How rich are economists? Yeovil’s public library and the Art of War

by ammophila

It is often said that history is written by the victors, and this must be a factor encouraging many to believe that right wins in the end.  While no expert in such matters, I would incline to think that on the contrary in military matters there is no very strong link between moral standing and success, and insofar as one exists it is likely to be in favour of the scoundrel rather than the white knight, if only because the former will resort to ‘dirty tricks’ which the latter would eschew.  However, my point here is to pose the question whether a similar principle may operate in the economics we see in the media.  I am not thinking of the many pieces which are deliberately biassed for one reason or another, but rather of those that purport to be, and may in all honesty set out to be, careful and balanced assessments of this or that economic issue.  There is a saying to a man with a hammer every problem looks like a nail and in economics (as in politics) we face a sophisticated version of a rather similar skewing of judgement.  For with an infinitesimal number of exceptions the views that receive widespread coverage are written by those who have done well out of the economy, with salaries soaring in some cases far into six figures of pounds or dollars, not to mention ancillary sources of income.  This will apply whichever side of a given issue they support, and however hard they try to avoid ideological bias.  No matter how wide the field of data at their disposal, how can they not base their interpretations on their own experience, and the experience of their friends and associates, who will very largely share the same background?  Even before that, their own experience will influence the data they choose to use.  But the proportion of humanity with salaries in six figures is tiny.  With the best will in the world these analysts cannot notice all the factors and understand wholly the situations that confront the vast mass of humanity.  And so the most recent issue of the Economist argues firmly for action by governments to raise prices.  It says that deflation (prices dropping) has been deeply damaging to Japan.  This may be true if by ‘Japan’ you mean the rich corporations, but it is highly questionable if you are speaking about the standard of living of nearly all Japanese.  ‘Since loans are fixed in nominal terms, falling wages and prices increase the burden of paying them’.  Some unclarity here.  If prices drop that will help the vast majority of the population to pay off loans.  As for wages dropping, that will be a factor but it depends how ruthlessly businesses try to hold on to their profits by cutting wages, how soon they cut and by how much.  There have been plenty of examples in recent years, notably in Germany, of wages being reduced only by moderate amounts and with the employing business doing its share by accepting a loss of income.  (Incidentally, should we be hearing any talk about cuts in management salaries?  That may be a small fraction of the total costs of most – but not  all – businesses, but it would make a vast difference to the willingness of everybody else in the mix to tighten belts and compromise.  But is that how senior layers of management view the issue?)  ‘Low inflation…tends to go with a weaker economy and higher-than-necessary joblessness’.  This is loose.  The Economist gives three countries’ jobless rates, but even if the inflation rates were added, this would remain only a claim of correlation, and in a plainly complex relationship, more would be needed to count as evidence for a useful causal connexion.  ‘Nominal incomes grow more slowly than they would if prices were rising faster.’  This sounds alarmingly close to a truism, but no figures are given, even as examples, and in any case what matters crucially is the relative speeds of the increases in incomes and prices.  ‘Low inflation makes it tougher for uncompetitive countries within a single currency to adjust their relative wages,’  True enough (and it is pleasing to see some explicit recognition here of what we might perhaps call the social factor).  But as with the linkage between low inflation and unemployment (above) this is a moderately complex relationship, and there is more than one way out, the most drastic, single-track exit being (notoriously) to stop sharing the same currency.  ‘Too little inflation will undermine central bankers’ ability to combat another recession.’  Fair enough, up to a point, but beyond that point a very important question is how severe the recession might be (and what combination of factors caused it).  It is understandable that those who look at economies from the point of view of large companies and the significantly wealthy will see any recession with its reduction in profits and ‘growth’ as a failure, and for those committed to an ideological version of capitalism it will count as ‘deeply damaging’.  But whether it can be so described for the population affected, with for instance massive loss of jobs and really substantial disappearance of income and assets, is another matter.  (Let me refer you to the Japanese case again.)  And that, incidentally, depends on how far those who control the levers of commerce and economic power are determined to look after their own interests rather than those of the nation at large.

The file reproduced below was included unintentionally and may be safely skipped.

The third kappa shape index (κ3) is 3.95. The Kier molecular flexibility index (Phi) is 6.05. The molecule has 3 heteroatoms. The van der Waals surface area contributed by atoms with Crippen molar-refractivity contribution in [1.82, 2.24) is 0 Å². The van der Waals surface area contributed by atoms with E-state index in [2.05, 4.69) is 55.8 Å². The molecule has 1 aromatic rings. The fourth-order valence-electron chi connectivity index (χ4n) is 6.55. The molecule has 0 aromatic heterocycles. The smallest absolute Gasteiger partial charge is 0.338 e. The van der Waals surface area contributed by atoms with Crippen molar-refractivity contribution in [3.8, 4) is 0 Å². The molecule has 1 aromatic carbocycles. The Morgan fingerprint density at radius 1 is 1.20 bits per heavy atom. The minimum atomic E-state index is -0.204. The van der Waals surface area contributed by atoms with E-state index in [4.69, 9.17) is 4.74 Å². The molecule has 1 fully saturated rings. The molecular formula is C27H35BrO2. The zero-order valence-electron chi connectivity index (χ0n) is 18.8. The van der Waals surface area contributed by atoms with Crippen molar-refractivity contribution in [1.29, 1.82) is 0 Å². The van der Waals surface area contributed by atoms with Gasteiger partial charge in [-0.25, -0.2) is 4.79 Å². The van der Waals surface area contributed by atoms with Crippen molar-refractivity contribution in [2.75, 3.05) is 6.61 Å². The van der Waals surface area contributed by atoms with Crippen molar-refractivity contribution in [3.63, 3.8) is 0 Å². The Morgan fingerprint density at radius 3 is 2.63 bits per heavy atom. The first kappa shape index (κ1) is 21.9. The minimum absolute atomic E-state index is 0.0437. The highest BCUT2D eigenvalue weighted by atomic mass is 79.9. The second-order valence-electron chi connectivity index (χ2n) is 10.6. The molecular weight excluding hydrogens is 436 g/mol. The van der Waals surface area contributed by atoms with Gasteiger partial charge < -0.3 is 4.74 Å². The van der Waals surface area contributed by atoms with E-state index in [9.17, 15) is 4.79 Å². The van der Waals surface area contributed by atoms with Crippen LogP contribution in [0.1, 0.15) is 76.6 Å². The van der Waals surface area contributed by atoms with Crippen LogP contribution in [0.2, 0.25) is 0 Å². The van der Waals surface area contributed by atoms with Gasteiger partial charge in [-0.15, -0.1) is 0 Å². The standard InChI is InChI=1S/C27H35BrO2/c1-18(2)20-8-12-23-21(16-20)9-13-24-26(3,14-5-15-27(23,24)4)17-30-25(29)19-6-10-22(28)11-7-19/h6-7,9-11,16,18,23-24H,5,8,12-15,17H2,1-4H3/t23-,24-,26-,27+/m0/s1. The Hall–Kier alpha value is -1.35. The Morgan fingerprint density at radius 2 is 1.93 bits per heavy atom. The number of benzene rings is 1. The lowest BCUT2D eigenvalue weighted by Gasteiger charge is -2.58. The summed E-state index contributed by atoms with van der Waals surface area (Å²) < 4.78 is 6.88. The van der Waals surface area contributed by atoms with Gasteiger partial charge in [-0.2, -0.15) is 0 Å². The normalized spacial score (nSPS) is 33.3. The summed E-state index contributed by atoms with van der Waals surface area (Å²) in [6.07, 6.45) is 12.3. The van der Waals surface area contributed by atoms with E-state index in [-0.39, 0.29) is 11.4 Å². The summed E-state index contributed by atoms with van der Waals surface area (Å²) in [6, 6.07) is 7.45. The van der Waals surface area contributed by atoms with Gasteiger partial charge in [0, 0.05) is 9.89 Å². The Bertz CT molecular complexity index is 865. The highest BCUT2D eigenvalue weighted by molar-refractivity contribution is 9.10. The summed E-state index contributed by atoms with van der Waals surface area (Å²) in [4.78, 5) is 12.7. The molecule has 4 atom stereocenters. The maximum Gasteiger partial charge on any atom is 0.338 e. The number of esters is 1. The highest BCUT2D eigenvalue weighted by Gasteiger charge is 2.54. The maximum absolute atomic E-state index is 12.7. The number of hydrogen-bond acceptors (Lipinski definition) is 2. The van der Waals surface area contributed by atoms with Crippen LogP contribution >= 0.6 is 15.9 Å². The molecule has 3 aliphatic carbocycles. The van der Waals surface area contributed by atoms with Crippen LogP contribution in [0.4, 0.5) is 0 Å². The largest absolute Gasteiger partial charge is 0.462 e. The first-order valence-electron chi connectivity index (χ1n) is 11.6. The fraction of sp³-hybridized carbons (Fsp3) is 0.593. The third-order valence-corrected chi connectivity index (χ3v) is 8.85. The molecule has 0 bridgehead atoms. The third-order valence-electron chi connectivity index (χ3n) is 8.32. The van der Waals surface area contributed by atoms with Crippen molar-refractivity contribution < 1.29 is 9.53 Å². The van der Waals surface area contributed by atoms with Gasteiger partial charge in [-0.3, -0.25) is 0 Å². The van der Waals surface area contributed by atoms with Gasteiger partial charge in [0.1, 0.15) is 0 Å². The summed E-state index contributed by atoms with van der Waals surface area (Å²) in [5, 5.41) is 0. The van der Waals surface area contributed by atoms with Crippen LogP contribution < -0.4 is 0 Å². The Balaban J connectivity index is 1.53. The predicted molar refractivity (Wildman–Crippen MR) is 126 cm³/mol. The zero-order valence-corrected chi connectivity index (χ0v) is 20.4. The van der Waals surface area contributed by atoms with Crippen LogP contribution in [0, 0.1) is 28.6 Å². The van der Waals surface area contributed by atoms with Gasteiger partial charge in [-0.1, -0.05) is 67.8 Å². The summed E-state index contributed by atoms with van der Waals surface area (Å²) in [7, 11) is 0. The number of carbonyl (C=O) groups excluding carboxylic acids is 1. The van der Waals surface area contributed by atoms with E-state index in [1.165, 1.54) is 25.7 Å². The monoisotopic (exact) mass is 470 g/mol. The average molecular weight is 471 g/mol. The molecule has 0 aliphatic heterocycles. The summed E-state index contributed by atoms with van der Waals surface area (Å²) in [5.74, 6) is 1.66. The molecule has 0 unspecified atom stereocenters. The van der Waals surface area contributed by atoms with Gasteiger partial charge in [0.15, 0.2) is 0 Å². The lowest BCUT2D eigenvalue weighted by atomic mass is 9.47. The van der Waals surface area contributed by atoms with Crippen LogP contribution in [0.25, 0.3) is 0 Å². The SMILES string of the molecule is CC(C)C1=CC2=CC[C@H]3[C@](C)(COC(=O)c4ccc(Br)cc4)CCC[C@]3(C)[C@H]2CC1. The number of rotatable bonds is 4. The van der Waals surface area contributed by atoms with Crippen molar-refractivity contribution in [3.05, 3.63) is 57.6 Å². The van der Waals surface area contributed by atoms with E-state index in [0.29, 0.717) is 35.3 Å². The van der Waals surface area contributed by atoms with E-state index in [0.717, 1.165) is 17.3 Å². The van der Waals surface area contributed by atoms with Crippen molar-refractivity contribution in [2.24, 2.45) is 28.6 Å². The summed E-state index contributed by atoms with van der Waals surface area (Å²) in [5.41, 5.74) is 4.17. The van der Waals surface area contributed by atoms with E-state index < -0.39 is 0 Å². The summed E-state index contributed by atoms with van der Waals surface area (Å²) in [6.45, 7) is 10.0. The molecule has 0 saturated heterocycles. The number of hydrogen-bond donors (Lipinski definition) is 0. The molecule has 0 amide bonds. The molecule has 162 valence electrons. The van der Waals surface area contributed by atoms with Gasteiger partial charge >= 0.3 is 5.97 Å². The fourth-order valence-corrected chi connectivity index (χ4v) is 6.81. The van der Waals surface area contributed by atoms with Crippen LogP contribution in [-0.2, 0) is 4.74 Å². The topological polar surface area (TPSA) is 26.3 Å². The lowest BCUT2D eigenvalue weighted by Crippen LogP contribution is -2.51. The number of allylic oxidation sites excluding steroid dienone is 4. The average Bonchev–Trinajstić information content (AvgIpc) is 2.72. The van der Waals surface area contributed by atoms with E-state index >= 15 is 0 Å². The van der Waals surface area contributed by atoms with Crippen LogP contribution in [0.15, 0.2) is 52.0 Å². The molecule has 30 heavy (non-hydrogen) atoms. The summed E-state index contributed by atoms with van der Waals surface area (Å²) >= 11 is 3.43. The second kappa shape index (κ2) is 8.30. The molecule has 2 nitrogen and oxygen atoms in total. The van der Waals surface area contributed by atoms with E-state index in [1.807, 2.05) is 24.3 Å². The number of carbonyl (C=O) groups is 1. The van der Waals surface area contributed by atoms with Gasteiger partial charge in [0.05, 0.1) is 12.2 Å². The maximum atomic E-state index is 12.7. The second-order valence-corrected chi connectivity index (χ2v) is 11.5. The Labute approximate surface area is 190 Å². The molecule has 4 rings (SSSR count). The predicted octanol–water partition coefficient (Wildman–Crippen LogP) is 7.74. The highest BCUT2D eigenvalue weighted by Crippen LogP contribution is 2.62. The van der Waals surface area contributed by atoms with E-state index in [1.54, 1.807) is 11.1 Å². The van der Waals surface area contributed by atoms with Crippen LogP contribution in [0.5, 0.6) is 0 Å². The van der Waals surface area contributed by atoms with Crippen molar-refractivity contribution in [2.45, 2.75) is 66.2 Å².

Ernesto Keynes



I was able to help Ollie B with her enquiry about Sun-Tzü, personally, because she goes to the same college as me in Yeovil, and she showed me the letter she had on this website.  (By the way, the editor said I could only put this letter in if I gave her real name, which is actually Auliffe Baratsch, but Ollie said that was okay.)  It’s pretty well true that Sun-Tzü did come close to saying that the best way to win in war was to make the enemy not want to fight, even if he didn’t use exactly those words (in Chinese, anyway).  That sort of angle is big in his third part (which you aren’t supposed to call chapter apparently).

Seeing as I am writing on this site anyway, I wonder if I can set a puzzle for the readers?  Which leader of a nation now is a reincarnation of Syngman Rhee?   Clue 1) look up about him, especially what the newspapers said about him (in English) in the time of the Korean War.  Clue 2) for the answer look around the countries in the Middle East today.

Veronica Mallinckrodt


Editorial note: You appear to have been spending a lot of time in the East Asian reading room of the Yeovil public library, if that town has a public library.  A much better way for a young lady to spend her time is to get out of doors and play some healthy outdoor game; I would suggest tennis or hockey or lacrosse perhaps.